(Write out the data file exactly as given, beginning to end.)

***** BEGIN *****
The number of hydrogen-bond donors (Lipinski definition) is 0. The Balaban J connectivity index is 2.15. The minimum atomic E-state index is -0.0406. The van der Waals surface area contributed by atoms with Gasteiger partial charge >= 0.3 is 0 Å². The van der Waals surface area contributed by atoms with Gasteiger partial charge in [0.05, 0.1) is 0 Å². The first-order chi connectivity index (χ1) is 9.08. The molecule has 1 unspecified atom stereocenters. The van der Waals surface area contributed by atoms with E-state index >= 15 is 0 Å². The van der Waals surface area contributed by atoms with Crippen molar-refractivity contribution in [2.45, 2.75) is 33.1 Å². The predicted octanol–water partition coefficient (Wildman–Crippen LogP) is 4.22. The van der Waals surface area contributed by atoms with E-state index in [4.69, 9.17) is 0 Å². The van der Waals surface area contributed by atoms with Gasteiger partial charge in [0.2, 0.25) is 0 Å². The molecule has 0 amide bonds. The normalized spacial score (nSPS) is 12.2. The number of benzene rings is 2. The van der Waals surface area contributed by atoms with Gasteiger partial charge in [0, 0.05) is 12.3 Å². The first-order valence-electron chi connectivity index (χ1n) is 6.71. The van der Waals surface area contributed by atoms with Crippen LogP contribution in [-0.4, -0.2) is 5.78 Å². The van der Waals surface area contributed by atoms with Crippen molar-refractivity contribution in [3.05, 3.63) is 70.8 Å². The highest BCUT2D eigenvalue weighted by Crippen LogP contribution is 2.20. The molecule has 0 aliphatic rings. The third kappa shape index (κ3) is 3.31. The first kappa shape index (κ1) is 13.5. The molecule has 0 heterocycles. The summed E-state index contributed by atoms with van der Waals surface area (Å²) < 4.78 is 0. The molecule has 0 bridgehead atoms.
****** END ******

The number of hydrogen-bond donors (Lipinski definition) is 0. The Balaban J connectivity index is 2.15. The minimum atomic E-state index is -0.0406. The van der Waals surface area contributed by atoms with Gasteiger partial charge >= 0.3 is 0 Å². The van der Waals surface area contributed by atoms with Gasteiger partial charge in [0.05, 0.1) is 0 Å². The first-order chi connectivity index (χ1) is 9.08. The molecule has 1 unspecified atom stereocenters. The van der Waals surface area contributed by atoms with E-state index >= 15 is 0 Å². The van der Waals surface area contributed by atoms with Crippen molar-refractivity contribution in [2.45, 2.75) is 33.1 Å². The predicted octanol–water partition coefficient (Wildman–Crippen LogP) is 4.22. The van der Waals surface area contributed by atoms with E-state index in [4.69, 9.17) is 0 Å². The van der Waals surface area contributed by atoms with Gasteiger partial charge in [0.2, 0.25) is 0 Å². The molecule has 0 amide bonds. The normalized spacial score (nSPS) is 12.2. The number of benzene rings is 2. The van der Waals surface area contributed by atoms with Gasteiger partial charge in [0, 0.05) is 12.3 Å². The first-order valence-electron chi connectivity index (χ1n) is 6.71. The van der Waals surface area contributed by atoms with Crippen LogP contribution in [-0.4, -0.2) is 5.78 Å². The van der Waals surface area contributed by atoms with Crippen molar-refractivity contribution in [3.05, 3.63) is 70.8 Å². The highest BCUT2D eigenvalue weighted by Crippen LogP contribution is 2.20. The molecule has 0 aliphatic rings. The third kappa shape index (κ3) is 3.31. The first kappa shape index (κ1) is 13.5. The molecule has 0 heterocycles. The summed E-state index contributed by atoms with van der Waals surface area (Å²) < 4.78 is 0. The molecule has 0 bridgehead atoms.